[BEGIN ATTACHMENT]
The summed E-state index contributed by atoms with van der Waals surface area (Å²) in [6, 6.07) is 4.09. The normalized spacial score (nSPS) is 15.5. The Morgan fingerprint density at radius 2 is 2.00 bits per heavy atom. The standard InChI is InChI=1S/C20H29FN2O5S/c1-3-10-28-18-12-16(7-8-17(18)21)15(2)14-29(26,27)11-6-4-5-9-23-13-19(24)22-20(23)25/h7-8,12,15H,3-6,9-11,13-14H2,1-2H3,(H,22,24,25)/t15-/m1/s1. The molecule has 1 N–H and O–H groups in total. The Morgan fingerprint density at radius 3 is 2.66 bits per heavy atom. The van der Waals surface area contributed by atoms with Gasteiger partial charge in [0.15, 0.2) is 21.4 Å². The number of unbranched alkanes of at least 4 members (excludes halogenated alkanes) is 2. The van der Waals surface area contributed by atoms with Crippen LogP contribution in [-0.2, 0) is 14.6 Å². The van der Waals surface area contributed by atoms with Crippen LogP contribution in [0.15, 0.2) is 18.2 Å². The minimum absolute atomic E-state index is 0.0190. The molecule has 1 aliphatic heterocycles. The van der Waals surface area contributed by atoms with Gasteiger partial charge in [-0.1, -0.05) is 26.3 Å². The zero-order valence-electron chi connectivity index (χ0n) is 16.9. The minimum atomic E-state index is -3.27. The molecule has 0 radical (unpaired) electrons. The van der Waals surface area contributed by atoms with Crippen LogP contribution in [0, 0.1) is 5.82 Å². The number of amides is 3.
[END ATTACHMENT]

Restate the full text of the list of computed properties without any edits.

The summed E-state index contributed by atoms with van der Waals surface area (Å²) in [6, 6.07) is 4.09. The normalized spacial score (nSPS) is 15.5. The Morgan fingerprint density at radius 2 is 2.00 bits per heavy atom. The standard InChI is InChI=1S/C20H29FN2O5S/c1-3-10-28-18-12-16(7-8-17(18)21)15(2)14-29(26,27)11-6-4-5-9-23-13-19(24)22-20(23)25/h7-8,12,15H,3-6,9-11,13-14H2,1-2H3,(H,22,24,25)/t15-/m1/s1. The molecule has 1 N–H and O–H groups in total. The Morgan fingerprint density at radius 3 is 2.66 bits per heavy atom. The van der Waals surface area contributed by atoms with Gasteiger partial charge in [0.15, 0.2) is 21.4 Å². The number of unbranched alkanes of at least 4 members (excludes halogenated alkanes) is 2. The van der Waals surface area contributed by atoms with Crippen LogP contribution in [-0.2, 0) is 14.6 Å². The van der Waals surface area contributed by atoms with Crippen LogP contribution in [0.15, 0.2) is 18.2 Å². The minimum absolute atomic E-state index is 0.0190. The molecule has 1 aliphatic heterocycles. The van der Waals surface area contributed by atoms with Gasteiger partial charge in [-0.1, -0.05) is 26.3 Å². The zero-order valence-electron chi connectivity index (χ0n) is 16.9. The minimum atomic E-state index is -3.27. The molecule has 0 radical (unpaired) electrons. The van der Waals surface area contributed by atoms with Crippen LogP contribution in [0, 0.1) is 5.82 Å². The number of amides is 3.